marilyn-square

By Marilyn Chychota

USAT, Safe Sport, Red Cross, IronAthlete

Fri Jul 26, 2019

If you’ve been in this sport for any length of time, you start to learn about gauging effort, the importance of it, and the different ways to do it. It can get pretty confusing learning this stuff because people refer to the same thing in several different ways. There can be multiple terms that are all describing the exact same level of effort. Complex terms, simple terms, very science-based terms…every different term you can imagine. The most important thing is to understand what you are setting out to do when you start your training session. Whatever term you use to understand that, define it, or communicate it is up to you. What is important is that your understanding of the effort and the goal of the session are the same. 

We also know the more experienced the athlete is, the bigger the ranges are between some of these efforts. For example, I’ve seen ITU Olympic male athletes do their EASY run at 10min mile pace, and then later run a 29min 10k off the bike. I’ve ridden with cyclists that can average 400 watts for a 40km time trial when they race (5.5-6.0watts/kg) and then spin easy for their recovery rides at 100 watts. I’ve seen swimmers hold :55-:57sec/100 as their base training pace, and then they flop along at 1:45 pace for easy swimming. So you get the picture: the really experienced top athletes know that when it’s time to go EASY they can go REALLY EASY, and when it’s time to go FAST, it’s like they’ve been lifted to another planet we can’t even imagine. One common factor with all these athletes is they have A LOT of hours under their belt. They have developed this ability through millions of miles, hours and hours of work, for years on end.

Now let’s take a look at the other end of the spectrum. With a newer athlete, everything feels hard. Just doing the sport at all and not sitting on the couch IS HARD!!! Getting from one end of the pool to the other is HARD, breaking into a jog of any kind is HARD, and just learning how to clip in and ride in a straight line down the road is HARD. You’re getting the picture here. Ranges between easy and hard are pretty darn tight because you know what… it’s ALL HARD!

So how do we handle this? Do we give them all the same charts, zones, terminology and so on? The answer is obvious: no. That won’t work. However, our goal is still the same. We have to develop each athlete and teach them to truly understand how to execute, gauge and effectively train each effort. 

The first step is understanding your current level correctly. Most people are going to fall somewhere in the middle between the two extremes of elite athletes and basic beginners. Next, I recommend not overcomplicating it. Just because you’re getting stronger, faster, and you’ve been at this longer, it doesn’t mean it needs to get a million times more complicated. In fact, often it’s the athletes in the middle who tend to overcomplicate this, and then turn around and not execute their sessions with the proper understanding of what they’re training that day. Using technology can be a very useful tool for new athletes to really start to learn where easy is. You can set hard numbers to follow, and they can be clearly seen and applied. Most often, new athletes need to be held back at the start, and technology can help set those clear standards for them to follow.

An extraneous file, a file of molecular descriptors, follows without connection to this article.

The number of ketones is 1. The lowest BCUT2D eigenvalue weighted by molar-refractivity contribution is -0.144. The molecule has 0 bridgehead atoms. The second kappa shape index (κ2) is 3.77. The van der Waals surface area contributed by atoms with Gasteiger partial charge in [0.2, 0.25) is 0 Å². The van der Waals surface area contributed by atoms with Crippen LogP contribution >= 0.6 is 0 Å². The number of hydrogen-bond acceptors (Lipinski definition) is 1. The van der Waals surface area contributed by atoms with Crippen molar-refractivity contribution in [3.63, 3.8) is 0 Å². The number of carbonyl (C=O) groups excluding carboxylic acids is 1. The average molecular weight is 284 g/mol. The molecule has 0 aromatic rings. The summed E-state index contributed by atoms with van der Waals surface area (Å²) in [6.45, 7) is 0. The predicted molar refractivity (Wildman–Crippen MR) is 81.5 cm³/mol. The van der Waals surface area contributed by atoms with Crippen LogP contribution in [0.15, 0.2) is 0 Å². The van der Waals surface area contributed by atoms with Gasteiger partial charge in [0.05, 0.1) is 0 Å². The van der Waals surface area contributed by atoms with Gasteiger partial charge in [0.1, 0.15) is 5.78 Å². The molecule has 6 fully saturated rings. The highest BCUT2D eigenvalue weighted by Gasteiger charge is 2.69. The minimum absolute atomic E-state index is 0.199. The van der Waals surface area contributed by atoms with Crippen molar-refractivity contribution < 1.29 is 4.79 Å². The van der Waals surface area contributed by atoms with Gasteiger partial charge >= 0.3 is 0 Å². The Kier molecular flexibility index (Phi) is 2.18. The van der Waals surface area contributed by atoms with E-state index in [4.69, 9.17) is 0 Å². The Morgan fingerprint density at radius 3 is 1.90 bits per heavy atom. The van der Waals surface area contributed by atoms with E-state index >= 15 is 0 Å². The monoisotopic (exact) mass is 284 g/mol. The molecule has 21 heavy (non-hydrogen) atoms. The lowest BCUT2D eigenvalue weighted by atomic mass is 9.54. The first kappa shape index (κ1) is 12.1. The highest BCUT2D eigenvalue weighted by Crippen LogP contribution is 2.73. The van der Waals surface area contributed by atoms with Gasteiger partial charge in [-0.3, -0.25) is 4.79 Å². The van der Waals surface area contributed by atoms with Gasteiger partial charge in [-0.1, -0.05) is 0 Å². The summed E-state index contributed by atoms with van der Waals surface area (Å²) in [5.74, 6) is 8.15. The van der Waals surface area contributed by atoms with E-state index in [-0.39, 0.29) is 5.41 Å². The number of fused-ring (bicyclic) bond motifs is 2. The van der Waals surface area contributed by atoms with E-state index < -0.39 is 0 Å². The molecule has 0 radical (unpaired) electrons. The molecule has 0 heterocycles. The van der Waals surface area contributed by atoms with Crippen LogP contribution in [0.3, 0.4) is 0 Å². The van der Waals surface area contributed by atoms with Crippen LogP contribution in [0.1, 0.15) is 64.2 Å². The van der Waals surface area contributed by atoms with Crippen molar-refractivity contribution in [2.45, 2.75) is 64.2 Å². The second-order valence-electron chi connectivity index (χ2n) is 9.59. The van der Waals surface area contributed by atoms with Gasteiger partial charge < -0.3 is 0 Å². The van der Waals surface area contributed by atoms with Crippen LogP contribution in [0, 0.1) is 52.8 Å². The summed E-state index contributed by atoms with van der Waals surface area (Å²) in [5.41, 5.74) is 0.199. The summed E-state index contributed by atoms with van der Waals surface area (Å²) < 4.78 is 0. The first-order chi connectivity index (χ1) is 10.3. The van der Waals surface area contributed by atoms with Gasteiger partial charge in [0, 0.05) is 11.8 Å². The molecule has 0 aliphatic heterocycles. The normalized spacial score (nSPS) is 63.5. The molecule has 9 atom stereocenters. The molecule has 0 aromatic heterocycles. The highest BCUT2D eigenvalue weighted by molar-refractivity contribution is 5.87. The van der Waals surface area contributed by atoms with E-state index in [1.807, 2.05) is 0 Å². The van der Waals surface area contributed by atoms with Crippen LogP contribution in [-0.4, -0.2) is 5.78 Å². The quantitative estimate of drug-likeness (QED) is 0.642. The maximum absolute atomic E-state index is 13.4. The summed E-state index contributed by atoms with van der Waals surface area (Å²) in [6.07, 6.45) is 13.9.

Keep it simple!!! Simple and effective! That is likely going to give you very good results over and over. “Simple” doesn’t mean ineffective, or poorly thought out, or unclearly planned. It means if you keep it simple, you are likely to be MORE accurate and execute closest to the best desired training effect you are needing in that set.

My rule of thumb is keep the easy EASY and the hard HARD. If it all feels hard, then try going easy until it starts to feel like you understand the difference between the two. Once you know the difference between the two, and you can clearly see differences in them, move to: Easy, MEDIUM, Hard. Once you have that nailed down, start to think about the next level of understanding these deeper. It can all get very detailed in the science behind it, but as you truly learn it, you’ll figure out that every test out there will, in the end, fall mostly in these three levels of effort. It might get more advanced for very top athletes in specific sports, but again, keep it simple until you have those Olympic rings and professional contracts knocking at your door. You’ll find it’s the best way to your best results, and I bet you’ll find more than a handful of Olympians who stay right here all the way to a gold medal!

Topics

More Content by Marilyn Chychota